Today, in the “Life as a Canadian Immigrant” Series, we feature Marina Esiri who holds a B.Sc. in Microbiology from Ambrose Alli University in Nigeria and an Administrative Assistant diploma from Saskatoon Business college in Saskatoon. Currently working in HR, Marina states her curiosity to experience life in a system that works as one of her motivations to migrate. She also shares how far she has come in this episode.
Please tell us about yourself.
My name is Marina Esiri Iyeme-Eteng. I am from Nigeria. I worked in Human Resources for the last four years before I moved out of Nigeria to Canada in 2016; I currently work in HR and studying towards my CPHR designation. I have a B.Sc. in Microbiology from Ambrose Alli University in Nigeria and an Administrative Assistant diploma from Saskatoon Business college in Saskatoon. I am also a YouTube content creator with the channel – MARINA ESIRI, where I share about my experiences and tips that help newcomers settle quickly in Canada.
Where in Canada do you live and what do you enjoy about this city?
I live in Saskatoon in Saskatchewan. I have never really liked noticeably big cities, so I am enjoying my not-so-huge city life here. I love the community orientation, the nice (and very polite) people and the ease at which I can get from one point to the other. I enjoy the beauty of nature and the lovely blue skies. Saskatchewan has over 100,000 lakes so there are options for that kind of adventure. I will just pretend the weather is beautiful too, so we are good, lol.
What motivated you to migrate to Canada?
I was curious to experience life in a system that works. It had become really frustrating with the way several of our systems worked back in Nigeria and I wanted more. Having kids in Nigeria made me even more intentional about giving them a different experience.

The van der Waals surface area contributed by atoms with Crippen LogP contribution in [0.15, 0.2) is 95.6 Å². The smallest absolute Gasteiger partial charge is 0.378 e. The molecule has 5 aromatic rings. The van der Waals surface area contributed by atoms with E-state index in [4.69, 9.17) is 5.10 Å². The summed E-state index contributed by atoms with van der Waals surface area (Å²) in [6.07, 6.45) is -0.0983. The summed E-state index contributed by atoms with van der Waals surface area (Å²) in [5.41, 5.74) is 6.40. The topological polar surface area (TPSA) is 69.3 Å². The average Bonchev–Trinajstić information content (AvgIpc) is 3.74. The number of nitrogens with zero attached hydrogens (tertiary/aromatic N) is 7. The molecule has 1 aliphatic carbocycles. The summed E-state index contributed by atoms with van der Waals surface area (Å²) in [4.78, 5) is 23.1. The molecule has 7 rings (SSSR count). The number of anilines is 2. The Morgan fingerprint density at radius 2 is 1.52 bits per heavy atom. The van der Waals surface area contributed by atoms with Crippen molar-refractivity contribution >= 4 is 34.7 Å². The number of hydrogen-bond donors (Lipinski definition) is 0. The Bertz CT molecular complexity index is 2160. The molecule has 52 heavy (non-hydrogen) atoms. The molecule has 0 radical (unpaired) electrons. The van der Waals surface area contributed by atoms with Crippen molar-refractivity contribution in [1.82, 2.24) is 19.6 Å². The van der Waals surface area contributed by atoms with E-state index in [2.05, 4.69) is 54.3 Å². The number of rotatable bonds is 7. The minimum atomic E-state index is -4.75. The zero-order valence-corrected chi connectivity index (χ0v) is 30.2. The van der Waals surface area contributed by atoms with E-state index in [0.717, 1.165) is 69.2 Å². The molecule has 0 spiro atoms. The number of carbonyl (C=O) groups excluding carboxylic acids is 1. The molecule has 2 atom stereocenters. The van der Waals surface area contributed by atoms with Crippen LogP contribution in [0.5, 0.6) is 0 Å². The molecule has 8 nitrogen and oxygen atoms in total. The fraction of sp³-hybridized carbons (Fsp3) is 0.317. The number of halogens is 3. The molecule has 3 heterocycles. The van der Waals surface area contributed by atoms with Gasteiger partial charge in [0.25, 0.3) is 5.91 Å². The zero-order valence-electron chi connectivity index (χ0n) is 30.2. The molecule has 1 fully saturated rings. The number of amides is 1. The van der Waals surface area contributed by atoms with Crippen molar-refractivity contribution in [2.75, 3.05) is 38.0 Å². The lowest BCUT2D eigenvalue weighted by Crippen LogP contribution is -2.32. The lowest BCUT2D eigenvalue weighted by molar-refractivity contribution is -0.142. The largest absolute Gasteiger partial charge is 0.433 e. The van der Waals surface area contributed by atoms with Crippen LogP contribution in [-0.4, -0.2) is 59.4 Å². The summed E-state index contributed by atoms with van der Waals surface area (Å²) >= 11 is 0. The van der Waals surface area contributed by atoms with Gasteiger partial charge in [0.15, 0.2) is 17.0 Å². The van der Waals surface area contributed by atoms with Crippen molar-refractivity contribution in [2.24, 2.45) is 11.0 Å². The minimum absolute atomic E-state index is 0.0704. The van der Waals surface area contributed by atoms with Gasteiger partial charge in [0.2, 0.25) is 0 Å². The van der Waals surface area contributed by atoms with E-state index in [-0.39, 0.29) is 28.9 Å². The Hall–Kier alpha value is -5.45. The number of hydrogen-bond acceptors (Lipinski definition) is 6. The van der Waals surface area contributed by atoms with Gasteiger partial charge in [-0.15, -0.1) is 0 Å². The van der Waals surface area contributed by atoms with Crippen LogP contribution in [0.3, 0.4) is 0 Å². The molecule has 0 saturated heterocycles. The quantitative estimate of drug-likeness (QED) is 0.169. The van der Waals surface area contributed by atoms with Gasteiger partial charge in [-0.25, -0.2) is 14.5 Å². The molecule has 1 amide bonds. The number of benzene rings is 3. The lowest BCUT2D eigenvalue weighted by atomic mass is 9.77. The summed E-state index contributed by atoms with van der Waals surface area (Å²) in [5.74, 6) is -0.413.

What are the key differences you can point out between living in Canada and back home?
First will be the availability of resources. The ease at which what you need is readily available is almost unreal. The information you need is almost one click, or phone call or email away. This has also made planning and projection easier. I like how you can put plans in place for years to come and it will pull through because of the stability of the system.
Career-wise, how have you been able to navigate the waters and would you say the process is easier here?
Because of the disparity between my previous education and work experience back in Nigeria (Microbiology education and HR/Admin work experience), I had a hard time finding a job in my early days here. I had to go back to school to bridge that gap and it has been seamless since then. I would say I find it easier here because you can more easily see the rewards of your work. If you put in the work, the reward is almost always sure.
Asides the shocker with the weather (absolutely nothing prepares you for the Canadian winter, especially in the prairies), the next challenge was the loneliness. I moved with my family, which is my husband and two kids, but there was a sense of feeling lost for the longest time until I started to build my own community here. It is still not the way it was back in Nigeria, but I am far from lonely now. The support of an extended family, however, is one I have not been able to fully replicate yet and it does get tough, especially with young children.
What pathway brought you to Canada, would you advise other intending immigrants to go through same?
I applied for Canadian immigration in November of 2014 through the Federal Skilled Worker Program (FSWP) before it became Express Entry in 2015 so that program is no longer a stand-alone immigration pathway. I will advise intending immigrants to be open to the available options especially if your profile is not the most competitive. Consider provincial nominations from multiple provinces because you never know where the nomination will come from.
What advice do you have for those looking to move to Canada?
The first will be to figure out the ‘why’. Why do you really want to move? A clear understanding of your ‘why’ will help stay focused on the goal especially when it gets tough. Next will be research. Take the time to gather as much information as you can. There are many resources online and people who share valuable information that will help. With Canadian immigration, there are no shortcuts or quick schemes. You will need to put in the work or pay a licensed consultant to do the work with you – the keyword here is LICENSED. Also, you will need to give room to learn new things, unlearn irrelevant things, and relearn other things as it becomes necessary.